Not only were a lot of the minor characters funny and creative in their own right — like the retooled Gyro Gearloose — but the show had a lot of fun with minor classic characters making a comeback. The new Doofus Drake was insane in some really fun ways. And Paul F. Thompkins as Gladstone Gander was a great cameo. I loved the new show incorporating classic characters in either new roles or just in fun guest spots.
Though I wasn’t pleased with everyone…
3. I was disappointed with Gizmoduck
Gizmoduck was my favorite character from the original cartoon, for obvious reasons (he’s a superhero!). I also love his design. The big, bulky, white armor and the single unicycle wheel? It’s a very inventive look for a superhero! And while I’m glad they kept the look for the new series, I was hugely disappointed in the character. I liked the whole ‘lovable loser’ thing carrying over from the original, but the way they designed and used Fenton Crackshall-Cabrera rubbed me the wrong way.
In the original, he was an adult male with a legit job and skills outside of his Gizmoduck suit. In the new show, he’s an adult male working a random, unpaid internship that just doesn’t make much sense. His boss, Gyro Gearloose, was introduced in the show as a maverick inventor with a superiority complex tinkering away in his lab…why does he have an intern? Let alone an adult male intern? It just didn’t make much logical sense, and I feel Fenton could have been given a better place in the show, while still portraying him as a bit of a loser.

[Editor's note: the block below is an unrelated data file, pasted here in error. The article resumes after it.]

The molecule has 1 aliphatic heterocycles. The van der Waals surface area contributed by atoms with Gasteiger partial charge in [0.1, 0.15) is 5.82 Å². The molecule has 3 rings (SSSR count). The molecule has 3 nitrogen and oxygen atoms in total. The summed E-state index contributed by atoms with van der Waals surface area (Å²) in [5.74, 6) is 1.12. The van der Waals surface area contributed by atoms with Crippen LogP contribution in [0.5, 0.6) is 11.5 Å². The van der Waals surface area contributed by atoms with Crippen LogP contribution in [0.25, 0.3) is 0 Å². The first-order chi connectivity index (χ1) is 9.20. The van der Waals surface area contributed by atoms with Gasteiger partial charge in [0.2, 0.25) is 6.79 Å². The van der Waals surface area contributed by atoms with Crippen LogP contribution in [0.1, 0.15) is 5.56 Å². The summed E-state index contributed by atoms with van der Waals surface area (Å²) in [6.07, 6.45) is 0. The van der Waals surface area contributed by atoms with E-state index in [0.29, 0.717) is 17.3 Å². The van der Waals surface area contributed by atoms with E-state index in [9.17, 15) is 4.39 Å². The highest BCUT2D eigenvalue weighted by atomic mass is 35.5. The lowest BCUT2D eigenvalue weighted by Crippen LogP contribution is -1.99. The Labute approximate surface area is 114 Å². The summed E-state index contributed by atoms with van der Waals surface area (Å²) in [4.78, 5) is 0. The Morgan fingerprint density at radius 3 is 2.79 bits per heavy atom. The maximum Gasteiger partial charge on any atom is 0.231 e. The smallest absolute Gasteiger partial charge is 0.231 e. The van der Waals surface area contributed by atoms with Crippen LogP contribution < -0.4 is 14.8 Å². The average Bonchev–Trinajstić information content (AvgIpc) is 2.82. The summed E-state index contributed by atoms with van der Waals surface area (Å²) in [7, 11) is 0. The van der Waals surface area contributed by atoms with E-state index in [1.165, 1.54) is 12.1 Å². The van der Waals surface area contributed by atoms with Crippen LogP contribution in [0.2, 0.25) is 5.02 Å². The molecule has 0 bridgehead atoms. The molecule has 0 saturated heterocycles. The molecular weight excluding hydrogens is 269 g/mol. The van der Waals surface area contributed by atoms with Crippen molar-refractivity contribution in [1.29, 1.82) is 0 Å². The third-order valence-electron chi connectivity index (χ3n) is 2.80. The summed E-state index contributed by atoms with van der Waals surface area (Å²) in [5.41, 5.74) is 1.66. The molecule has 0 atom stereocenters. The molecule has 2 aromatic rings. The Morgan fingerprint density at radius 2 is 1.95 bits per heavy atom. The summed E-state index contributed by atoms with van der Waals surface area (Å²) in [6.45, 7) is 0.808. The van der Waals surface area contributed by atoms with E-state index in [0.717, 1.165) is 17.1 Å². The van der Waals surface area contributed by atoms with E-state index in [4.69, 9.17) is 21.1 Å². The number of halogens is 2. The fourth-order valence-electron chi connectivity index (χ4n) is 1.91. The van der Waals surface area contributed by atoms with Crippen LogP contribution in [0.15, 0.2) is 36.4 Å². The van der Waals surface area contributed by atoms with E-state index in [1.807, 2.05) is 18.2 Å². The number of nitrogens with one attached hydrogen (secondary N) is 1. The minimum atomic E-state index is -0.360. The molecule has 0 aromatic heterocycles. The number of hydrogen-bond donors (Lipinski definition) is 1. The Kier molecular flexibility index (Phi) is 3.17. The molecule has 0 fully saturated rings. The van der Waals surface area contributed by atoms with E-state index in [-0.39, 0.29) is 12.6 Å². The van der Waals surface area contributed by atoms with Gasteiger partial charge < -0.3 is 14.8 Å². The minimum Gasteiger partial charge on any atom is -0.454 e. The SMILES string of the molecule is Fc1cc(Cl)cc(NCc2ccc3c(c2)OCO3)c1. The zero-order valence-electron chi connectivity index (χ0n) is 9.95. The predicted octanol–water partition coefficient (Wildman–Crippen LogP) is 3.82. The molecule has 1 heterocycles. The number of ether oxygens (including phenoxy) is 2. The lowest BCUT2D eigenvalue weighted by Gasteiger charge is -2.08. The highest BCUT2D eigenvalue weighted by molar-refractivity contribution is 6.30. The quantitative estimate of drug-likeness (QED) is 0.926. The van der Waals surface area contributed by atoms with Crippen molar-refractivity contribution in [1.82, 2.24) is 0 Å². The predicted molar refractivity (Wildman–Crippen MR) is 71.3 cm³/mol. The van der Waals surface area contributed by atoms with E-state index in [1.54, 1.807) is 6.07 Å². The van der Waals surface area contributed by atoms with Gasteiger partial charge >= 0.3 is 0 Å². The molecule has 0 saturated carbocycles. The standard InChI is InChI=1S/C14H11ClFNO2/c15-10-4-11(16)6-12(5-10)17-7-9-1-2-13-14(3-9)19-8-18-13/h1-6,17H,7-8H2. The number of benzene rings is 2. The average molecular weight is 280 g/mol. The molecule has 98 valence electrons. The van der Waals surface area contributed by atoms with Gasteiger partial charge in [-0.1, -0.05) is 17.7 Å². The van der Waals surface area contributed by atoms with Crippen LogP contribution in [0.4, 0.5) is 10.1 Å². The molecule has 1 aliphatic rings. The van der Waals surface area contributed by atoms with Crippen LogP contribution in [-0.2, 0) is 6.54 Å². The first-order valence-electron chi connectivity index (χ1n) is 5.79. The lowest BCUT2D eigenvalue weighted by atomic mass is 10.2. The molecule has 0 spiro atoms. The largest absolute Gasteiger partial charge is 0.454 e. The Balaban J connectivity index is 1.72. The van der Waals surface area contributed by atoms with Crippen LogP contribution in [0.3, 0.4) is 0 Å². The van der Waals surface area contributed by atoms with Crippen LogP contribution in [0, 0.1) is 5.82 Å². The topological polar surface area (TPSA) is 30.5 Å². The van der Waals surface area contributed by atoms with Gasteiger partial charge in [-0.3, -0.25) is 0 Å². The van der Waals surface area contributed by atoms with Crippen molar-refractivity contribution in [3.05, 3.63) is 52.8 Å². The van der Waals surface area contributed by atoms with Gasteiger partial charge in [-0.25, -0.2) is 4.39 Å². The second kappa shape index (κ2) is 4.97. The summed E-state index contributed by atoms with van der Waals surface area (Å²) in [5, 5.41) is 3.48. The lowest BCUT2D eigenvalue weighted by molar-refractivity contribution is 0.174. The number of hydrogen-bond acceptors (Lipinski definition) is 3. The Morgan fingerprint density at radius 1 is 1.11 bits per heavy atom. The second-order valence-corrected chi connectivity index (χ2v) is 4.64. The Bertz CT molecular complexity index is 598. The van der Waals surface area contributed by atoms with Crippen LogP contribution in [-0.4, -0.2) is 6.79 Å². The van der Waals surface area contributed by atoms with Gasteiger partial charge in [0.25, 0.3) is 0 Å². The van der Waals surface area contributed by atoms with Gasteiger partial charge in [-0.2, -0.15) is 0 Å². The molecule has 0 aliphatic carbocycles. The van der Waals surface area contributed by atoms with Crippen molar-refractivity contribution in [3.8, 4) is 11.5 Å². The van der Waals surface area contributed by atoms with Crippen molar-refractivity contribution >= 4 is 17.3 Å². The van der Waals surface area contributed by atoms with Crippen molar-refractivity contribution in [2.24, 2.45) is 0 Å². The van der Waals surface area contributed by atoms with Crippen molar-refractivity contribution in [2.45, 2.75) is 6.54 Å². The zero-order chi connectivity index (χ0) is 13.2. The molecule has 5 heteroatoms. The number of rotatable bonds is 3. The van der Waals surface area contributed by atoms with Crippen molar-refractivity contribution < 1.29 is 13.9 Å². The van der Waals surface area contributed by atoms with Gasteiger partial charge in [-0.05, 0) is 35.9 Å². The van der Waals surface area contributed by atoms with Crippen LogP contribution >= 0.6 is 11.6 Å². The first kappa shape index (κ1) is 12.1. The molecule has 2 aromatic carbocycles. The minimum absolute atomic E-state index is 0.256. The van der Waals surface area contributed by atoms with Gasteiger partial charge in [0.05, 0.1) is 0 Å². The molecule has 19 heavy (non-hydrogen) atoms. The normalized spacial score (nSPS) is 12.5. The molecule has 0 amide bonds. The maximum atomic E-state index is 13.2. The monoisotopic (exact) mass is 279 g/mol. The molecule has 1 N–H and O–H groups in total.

I applaud the decision to make Fenton hispanic this go-around, and Lin Manuel Miranda was a great casting decision. That all worked. But I also think they made some really weird changes. The biggest example is M’Ma Crackshell, Fenton’s mother. In the original, she was a grumpy, hair-in-curlers stereotype mother character, and Fenton was a weak mama’s boy. It’s a little repugnant in this day and age, but it was still an interesting home life for the heroic Gizmoduck. In the new one, M’Ma is now a hot, young, badass police detective.
It’s such an odd change, especially when you consider that Fenton is still the pathetic loser working an unpaid internship. He has a mom this cool and he turned out to be a loser? The show tries to play up the idea of his mom being opposed to the vigilante, but they don’t give it much attention. And I’m a little worried that they only made the change because they felt they couldn’t portray a Hispanic woman in a negative light, like the original M’Ma Crackshell. Why not?
A lot of the little things about Gizmoduck just didn’t work for me, which is disappointing. His costume is still damn cool, though, so at least there’s that.
2. Suitably epic finale